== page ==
Marc Debus
Education, political sophistication, intra-party policy cohesion and proximity voting: Do voters choose the ‘right’ party?

11th ECPR General Conference, Oslo, September 06th to September 09th, 2017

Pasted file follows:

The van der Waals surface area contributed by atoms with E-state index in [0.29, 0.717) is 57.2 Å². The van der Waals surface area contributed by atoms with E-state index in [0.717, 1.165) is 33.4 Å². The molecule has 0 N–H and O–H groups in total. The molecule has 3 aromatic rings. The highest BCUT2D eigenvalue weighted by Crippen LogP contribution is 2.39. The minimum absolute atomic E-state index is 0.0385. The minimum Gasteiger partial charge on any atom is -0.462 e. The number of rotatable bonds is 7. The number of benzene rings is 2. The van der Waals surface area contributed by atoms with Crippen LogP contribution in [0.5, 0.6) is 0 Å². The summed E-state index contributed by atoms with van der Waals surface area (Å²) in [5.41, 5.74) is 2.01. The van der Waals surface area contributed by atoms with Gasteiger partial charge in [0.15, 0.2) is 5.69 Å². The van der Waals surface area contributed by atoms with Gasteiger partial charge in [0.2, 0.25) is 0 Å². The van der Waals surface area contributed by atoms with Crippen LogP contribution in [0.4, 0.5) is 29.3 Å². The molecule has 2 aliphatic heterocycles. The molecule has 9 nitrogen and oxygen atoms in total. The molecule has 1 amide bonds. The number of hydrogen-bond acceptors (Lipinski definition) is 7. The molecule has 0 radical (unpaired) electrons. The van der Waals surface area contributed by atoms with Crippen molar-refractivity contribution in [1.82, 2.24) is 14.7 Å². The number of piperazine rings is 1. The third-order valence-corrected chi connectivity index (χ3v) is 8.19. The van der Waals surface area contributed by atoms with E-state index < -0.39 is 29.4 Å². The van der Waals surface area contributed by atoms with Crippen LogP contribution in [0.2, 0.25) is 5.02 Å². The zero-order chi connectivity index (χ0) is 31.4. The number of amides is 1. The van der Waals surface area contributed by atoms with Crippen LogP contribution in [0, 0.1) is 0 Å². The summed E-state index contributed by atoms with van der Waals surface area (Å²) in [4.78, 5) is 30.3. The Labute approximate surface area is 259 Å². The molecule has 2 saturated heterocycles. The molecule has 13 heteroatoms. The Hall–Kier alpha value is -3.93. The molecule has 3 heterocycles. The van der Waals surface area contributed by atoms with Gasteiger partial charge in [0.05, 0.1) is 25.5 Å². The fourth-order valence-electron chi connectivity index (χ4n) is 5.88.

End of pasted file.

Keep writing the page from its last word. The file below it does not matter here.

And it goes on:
Are voters with a high degree of formal education or politically more sophisticated voters more likely to choose the party closest to their policy positions? Do contextual features matter for proximity voting, so that politically less sophisticated or educated voters are less likely to decide on the basis of the perceived distances towards parties if the party representatives do not send clear programmatic signals before the election? We test these expectations on the basis of voter survey data and a novel dataset that covers information on the policy statements of party representatives before the 2009 and 2013 German Bundestag elections. The results show that, first, voters are more likely to vote for a party that is ideologically close to them, regardless of their degree of education and political sophistication. When shifting the focus to policy area-specific dimensions, we find, however, that political sophistication and also education matters: politically sophisticated voters are more likely to vote for a party that is located closer to them on an economic and societal policy dimension compared to less sophisticated voters. Furthermore, there is some evidence that the proximity model does not explain voting behaviour if the respective parties did not appear programmatically united during the election campaign.